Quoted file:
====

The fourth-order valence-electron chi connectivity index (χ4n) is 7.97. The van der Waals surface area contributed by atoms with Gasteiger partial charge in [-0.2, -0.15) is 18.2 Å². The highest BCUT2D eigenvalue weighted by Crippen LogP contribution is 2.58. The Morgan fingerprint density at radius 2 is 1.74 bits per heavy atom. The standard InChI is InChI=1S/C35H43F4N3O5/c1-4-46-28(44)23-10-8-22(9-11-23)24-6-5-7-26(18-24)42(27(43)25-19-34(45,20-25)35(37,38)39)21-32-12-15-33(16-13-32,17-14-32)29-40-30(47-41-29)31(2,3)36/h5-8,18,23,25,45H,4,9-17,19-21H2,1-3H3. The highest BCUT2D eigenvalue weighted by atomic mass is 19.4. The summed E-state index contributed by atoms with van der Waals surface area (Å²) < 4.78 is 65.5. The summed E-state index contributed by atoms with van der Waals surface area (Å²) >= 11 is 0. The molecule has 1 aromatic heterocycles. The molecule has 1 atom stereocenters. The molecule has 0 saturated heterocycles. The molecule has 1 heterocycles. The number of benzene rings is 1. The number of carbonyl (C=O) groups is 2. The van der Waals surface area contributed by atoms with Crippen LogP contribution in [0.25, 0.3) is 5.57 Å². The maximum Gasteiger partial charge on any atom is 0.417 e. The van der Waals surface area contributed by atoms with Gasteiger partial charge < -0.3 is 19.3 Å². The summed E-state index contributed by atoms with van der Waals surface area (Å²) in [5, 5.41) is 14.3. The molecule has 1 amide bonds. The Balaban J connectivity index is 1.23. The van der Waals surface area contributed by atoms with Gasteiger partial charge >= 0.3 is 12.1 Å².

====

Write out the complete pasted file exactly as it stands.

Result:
The fourth-order valence-electron chi connectivity index (χ4n) is 7.97. The van der Waals surface area contributed by atoms with Gasteiger partial charge in [-0.2, -0.15) is 18.2 Å². The highest BCUT2D eigenvalue weighted by Crippen LogP contribution is 2.58. The Morgan fingerprint density at radius 2 is 1.74 bits per heavy atom. The standard InChI is InChI=1S/C35H43F4N3O5/c1-4-46-28(44)23-10-8-22(9-11-23)24-6-5-7-26(18-24)42(27(43)25-19-34(45,20-25)35(37,38)39)21-32-12-15-33(16-13-32,17-14-32)29-40-30(47-41-29)31(2,3)36/h5-8,18,23,25,45H,4,9-17,19-21H2,1-3H3. The highest BCUT2D eigenvalue weighted by atomic mass is 19.4. The summed E-state index contributed by atoms with van der Waals surface area (Å²) < 4.78 is 65.5. The summed E-state index contributed by atoms with van der Waals surface area (Å²) >= 11 is 0. The molecule has 1 aromatic heterocycles. The molecule has 1 atom stereocenters. The molecule has 0 saturated heterocycles. The molecule has 1 heterocycles. The number of benzene rings is 1. The number of carbonyl (C=O) groups is 2. The van der Waals surface area contributed by atoms with Crippen LogP contribution in [0.25, 0.3) is 5.57 Å². The maximum Gasteiger partial charge on any atom is 0.417 e. The van der Waals surface area contributed by atoms with Gasteiger partial charge < -0.3 is 19.3 Å². The summed E-state index contributed by atoms with van der Waals surface area (Å²) in [5, 5.41) is 14.3. The molecule has 1 amide bonds. The Balaban J connectivity index is 1.23. The van der Waals surface area contributed by atoms with Gasteiger partial charge >= 0.3 is 12.1 Å².